When you first start to coupon and refund (and even if you’re a seasoned veteran), you may be faced with a large number of abbreviations, acronyms and terms which your can’t make heads or tails of. Whether or not you are new to couponing, sorting through forums, blogs, and articles filled with abbreviations and text messaging formats can be confusing, and even frustrating. Add in deal- and coupon-specific terms and jargon, and even the most experienced shopper may be feel lost in translation.
Here is a quick reference guide of some of the most common abbreviations and terms used by couponers and deal-seekers:
AC: After Coupon, usually the price after a coupon is applied
Actuals: The actual item as opposed to a coupon for it (an item from your stockpile)
AR: After Rebate, usually the final cost after the rebate is received
B&M: Brick & Mortar, a store you physically enter to purchase products, as opposed to an online store
Blinkies: A type of coupon found in stores, distributed by SmartSource, and dispensed from a small box with a red blinking light
BOGO: Buy one, get one xxx (the second item might be free, half price, a free gift, etc)
B1G1F: Buy one get one free
BOLO: Be On the Lookout
B&M: Brick and Mortar (supermarket, etc.), as opposed to an online or “virtual” store
BTFE: Box Tops for Education, a promotion
BTW: By the way
C&P: cut & paste, copy
Catalina: A type of coupon dispensed at the cash register after purchase, often in response to a specific purchase. Catalina is the marketing company that distributes and manages this coupon program. These coupons are also known as Register Rewards, Check Out Coupons, Checkout Rewards, Extra Care Bucks, etc..
Check out Coupon: A type of coupon dispensed at the cash register after purchase, often in response to a specific purchase.
Check out Reward: A type of coupon dispensed at the cash register after purchase, often in response to a specific purchase.
C/O: A cents off coupon
CRT: Cash register tape
CYE: Check your email
DCRT: Dated cash register tape, generally required for rebates as proof of purchase
DCRTC: Dated cash register tape with the price circled, generally required for rebates as proof of purchase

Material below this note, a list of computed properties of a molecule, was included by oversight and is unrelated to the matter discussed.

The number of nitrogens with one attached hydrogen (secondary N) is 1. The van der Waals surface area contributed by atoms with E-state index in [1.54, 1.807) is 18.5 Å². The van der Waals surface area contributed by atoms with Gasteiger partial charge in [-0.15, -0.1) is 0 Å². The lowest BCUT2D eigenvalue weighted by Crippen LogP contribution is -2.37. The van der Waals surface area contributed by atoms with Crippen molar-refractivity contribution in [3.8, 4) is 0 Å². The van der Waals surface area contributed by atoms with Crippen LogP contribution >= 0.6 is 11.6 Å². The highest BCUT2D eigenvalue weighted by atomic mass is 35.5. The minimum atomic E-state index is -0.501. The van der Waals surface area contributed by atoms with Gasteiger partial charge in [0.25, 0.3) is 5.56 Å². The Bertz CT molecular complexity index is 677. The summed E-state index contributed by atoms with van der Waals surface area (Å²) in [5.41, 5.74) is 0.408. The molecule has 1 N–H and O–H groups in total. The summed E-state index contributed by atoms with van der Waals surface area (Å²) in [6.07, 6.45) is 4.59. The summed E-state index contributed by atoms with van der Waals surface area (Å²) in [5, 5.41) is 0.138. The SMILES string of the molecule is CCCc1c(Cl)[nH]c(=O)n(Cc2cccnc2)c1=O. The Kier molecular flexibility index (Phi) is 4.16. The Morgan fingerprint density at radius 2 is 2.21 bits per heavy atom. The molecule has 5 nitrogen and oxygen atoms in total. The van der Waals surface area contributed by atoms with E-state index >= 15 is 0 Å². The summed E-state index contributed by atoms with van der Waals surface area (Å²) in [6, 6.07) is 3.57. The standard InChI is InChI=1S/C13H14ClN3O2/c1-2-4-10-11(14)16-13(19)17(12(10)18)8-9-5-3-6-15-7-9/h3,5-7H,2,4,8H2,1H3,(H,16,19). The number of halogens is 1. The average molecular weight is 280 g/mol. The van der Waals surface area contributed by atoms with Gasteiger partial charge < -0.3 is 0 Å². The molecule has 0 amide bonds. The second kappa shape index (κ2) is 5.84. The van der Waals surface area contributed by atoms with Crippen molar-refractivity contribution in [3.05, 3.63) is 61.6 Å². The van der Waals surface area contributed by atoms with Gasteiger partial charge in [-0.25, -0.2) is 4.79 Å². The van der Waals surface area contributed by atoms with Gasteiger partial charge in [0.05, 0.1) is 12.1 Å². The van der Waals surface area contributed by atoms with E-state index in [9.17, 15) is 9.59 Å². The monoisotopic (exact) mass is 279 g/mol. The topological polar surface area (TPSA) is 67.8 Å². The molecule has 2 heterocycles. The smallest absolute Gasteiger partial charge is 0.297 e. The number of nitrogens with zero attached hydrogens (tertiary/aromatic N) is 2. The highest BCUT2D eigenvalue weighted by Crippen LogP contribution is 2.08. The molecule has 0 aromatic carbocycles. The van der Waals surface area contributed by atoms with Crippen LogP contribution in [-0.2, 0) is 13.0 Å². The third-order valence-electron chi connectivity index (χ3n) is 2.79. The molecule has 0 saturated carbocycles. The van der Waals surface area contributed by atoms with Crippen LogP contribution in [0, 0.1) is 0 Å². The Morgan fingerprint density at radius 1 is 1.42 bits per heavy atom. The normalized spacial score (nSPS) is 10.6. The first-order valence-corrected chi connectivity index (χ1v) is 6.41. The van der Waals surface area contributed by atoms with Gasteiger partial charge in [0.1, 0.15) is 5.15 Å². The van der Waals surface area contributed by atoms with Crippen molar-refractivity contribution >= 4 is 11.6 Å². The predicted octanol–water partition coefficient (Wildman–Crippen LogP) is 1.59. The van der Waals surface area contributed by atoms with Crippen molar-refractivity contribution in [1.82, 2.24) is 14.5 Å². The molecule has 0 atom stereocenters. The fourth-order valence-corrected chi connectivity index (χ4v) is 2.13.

DH: Dear husband
DND: Do Not Double, a term printed by manufacturers on some coupons. This term allows the store discretion in doubling the value of the coupon under the store-specific coupon policies
Double coupon: Some stores match the manufacturers value on a coupon, which “doubles” the value of the coupon for the consumer. For example, a coupon printed as 50 cents off of one item may be “doubled” by the store to become $1 off the item. The store covers the cost of the additional discount, and each store sets their own policy on whether they double coupons, how many coupons may be doubled at once, etc. Please check your store for their specific policies.
DS: Dear Son
DW: Dear Wife
ECB: CVS Extra Care Bucks earned for purchases, these are similar to Catalina coupons, but are store- and member-specific
ETA: Edited to add
FAR: Free After Rebate, meaning the cost of the item is free after the rebate is received
GDA: Good Deal Alert, meaning a great price for an item has been identified and posted
HABA: Health and Beauty Aides found in stores, such as aspirin and cosmetics
HBA: Health and Beauty Aides found in stores, such as aspirin and cosmetics
HT: Hang tags for refunds or coupons hanging on a product
HTH: Hope that helps
IDSO: In Desperate Search Of
IMO: In My Opinion
IMHO: In My Humble Opinion
IP: Internet Printable coupon, printed on a home computer
IRL: In Real Life (instead of the internet world )
ISO: In Search Of
IVDSO: In Very Desperate Search Of